Rather than proposing a fully-fledged reform of directors’ duties, the Commission could issue a recommendation on how corporate boards and executives should take stakeholder interests into account, similarly to what was already done with the 2004 and 2009 Recommendations on directors’ remuneration and with the 2005 Recommendation on the role of non-executive (supervisory) directors. A Commission Recommendation could make national codes of corporate governance converge towards common standards in the areas of corporate purpose and sustainable governance along the lines of international documents issued by organizations like the OECD and the UN. A similar outcome could be reached through a Directive defining corporate purpose and/or directors’ duties with regard to sustainability, but leaving companies free to opt-in the relevant regime as adopted in their Member State.

At the same time, we think that corporate due diligence obligations should be recognized at EU level so as to enhance the compliance with international standards by corporations. In line with a recent comment by the ECLE Group, we would support legislative initiatives ‘pushing human rights, environmental and good governance standards up the corporate agenda when complex decisions have to be taken involving many competing considerations’. Nonetheless, we share ECLE’s criticism of the draft directive on corporate due diligence recommended by the European Parliament given ‘the wide range of imprecise standards which are to be applied to companies and the highly constrained context in which companies decide how those standards are relevant to their businesses’.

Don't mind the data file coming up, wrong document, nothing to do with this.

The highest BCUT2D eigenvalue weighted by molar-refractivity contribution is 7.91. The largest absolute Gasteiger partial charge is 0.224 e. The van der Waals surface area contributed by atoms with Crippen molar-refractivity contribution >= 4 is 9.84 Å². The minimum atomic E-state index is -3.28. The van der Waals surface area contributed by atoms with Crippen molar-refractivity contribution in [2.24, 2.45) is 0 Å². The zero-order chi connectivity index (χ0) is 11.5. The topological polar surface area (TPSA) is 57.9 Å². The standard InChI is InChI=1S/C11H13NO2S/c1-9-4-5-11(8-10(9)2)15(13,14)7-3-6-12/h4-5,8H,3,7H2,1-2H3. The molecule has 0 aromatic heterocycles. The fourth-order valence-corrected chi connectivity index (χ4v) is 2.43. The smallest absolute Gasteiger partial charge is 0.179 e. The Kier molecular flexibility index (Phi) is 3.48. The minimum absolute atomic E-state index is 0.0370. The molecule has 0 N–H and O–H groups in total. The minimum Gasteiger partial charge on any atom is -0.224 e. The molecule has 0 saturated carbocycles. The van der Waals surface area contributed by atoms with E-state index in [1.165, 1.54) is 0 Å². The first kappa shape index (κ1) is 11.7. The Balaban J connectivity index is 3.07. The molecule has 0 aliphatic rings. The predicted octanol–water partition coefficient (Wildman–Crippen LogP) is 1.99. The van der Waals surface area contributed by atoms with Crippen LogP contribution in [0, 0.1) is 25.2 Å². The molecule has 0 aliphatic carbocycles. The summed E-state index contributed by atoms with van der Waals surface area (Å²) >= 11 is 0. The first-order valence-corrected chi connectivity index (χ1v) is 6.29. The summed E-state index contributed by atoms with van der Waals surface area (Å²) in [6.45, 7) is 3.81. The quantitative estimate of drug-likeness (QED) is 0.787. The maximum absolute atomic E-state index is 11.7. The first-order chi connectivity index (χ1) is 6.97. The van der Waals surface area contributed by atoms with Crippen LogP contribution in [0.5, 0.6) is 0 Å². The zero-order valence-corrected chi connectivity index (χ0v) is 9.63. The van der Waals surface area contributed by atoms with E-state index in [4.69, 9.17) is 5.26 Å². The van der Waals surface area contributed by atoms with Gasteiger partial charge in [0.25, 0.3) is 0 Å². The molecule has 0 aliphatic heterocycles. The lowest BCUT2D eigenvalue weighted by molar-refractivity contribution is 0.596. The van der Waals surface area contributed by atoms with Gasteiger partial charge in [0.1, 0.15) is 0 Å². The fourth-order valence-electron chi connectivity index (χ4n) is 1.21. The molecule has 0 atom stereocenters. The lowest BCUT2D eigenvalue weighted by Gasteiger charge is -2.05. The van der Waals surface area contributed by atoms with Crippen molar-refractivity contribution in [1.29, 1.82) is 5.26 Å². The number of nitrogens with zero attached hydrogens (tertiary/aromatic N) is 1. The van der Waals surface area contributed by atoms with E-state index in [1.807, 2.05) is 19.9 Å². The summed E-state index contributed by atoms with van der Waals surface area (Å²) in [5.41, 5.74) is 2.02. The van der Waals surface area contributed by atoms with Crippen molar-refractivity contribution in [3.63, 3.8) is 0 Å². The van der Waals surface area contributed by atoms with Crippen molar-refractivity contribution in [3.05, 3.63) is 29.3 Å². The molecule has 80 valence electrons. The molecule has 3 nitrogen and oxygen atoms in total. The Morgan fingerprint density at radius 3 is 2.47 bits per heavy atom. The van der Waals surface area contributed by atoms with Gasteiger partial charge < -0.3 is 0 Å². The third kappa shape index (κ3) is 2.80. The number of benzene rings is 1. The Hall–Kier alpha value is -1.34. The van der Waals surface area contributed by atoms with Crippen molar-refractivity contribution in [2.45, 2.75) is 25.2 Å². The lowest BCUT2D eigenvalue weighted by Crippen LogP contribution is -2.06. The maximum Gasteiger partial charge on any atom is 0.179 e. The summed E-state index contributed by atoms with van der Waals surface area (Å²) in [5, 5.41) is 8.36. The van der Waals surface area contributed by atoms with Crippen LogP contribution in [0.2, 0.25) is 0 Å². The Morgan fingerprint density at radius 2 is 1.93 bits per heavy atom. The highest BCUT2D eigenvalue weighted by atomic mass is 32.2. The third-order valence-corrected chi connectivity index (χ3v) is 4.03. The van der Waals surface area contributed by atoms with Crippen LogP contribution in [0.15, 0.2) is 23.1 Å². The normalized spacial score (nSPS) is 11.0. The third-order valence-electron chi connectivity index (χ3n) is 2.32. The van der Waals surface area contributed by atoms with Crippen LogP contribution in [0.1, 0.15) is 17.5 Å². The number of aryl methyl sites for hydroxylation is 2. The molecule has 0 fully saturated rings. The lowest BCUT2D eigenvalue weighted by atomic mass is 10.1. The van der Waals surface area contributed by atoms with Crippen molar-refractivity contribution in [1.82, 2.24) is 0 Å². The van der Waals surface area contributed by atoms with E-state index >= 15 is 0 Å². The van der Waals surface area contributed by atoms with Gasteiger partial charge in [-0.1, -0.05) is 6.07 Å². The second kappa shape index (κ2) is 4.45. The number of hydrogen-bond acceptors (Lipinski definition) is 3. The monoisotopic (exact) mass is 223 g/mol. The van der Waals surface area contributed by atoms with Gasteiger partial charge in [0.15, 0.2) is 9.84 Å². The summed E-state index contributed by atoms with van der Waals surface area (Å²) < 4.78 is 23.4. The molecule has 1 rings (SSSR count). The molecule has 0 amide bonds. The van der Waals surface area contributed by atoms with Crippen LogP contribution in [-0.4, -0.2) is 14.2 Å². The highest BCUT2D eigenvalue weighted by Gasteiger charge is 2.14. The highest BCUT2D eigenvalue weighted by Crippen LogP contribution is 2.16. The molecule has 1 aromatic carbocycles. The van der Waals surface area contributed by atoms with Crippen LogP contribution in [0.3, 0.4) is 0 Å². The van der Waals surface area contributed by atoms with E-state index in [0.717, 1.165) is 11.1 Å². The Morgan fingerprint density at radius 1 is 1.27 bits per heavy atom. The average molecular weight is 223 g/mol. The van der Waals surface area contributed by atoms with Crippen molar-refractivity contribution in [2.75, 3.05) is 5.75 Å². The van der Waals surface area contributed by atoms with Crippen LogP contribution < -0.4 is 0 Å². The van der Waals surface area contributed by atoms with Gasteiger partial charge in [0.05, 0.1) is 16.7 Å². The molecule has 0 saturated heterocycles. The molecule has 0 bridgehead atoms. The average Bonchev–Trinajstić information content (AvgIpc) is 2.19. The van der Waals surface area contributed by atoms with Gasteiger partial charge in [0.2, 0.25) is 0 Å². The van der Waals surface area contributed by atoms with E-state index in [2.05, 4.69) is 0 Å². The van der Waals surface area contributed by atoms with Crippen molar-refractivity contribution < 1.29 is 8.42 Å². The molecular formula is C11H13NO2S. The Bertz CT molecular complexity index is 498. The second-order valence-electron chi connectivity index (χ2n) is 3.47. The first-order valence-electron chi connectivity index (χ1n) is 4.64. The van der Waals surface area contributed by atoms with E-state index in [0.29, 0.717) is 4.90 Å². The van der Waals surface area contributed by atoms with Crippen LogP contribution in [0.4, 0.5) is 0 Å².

We conclude by arguing that the broader context of company law should be also taken into account by the EU legislators when considering reform of directors’ duties. Several measures have been adopted in recent years, such as the Non-Financial Disclosure Directive, the Taxonomy Regulation, the Sustainable Finance Disclosure Regulation and the Shareholder Rights Directive II, which address corporate short-termism and try to promote sustainability in the governance of firms. They offer better prospects for sustainable governance than the reform of directors’ duties that the Commission is planning. Focusing on the full implementation and enforcement of the reforms already made would be for the Commission a better choice than further amending company law in the direction just criticized.

Guido Ferrarini is Emeritus Professor of Business Law at the University of Genoa, an Academic Member at the EUSFiL and a Fellow and Research Member at the ECGI.

Michele Siri is a Full Professor in Business Law and holds the Jean Monnet Chair on European Union Financial and Insurance Markets Regulation at the University of Genoa (Law Department).

Shanshan Zhu is a Post-Doctoral Research Fellow at the University of Genoa (Law Department).

This post is part of the OBLB series: ‘European Commission Initiative on Directors' Duties and Sustainable Corporate Governance’.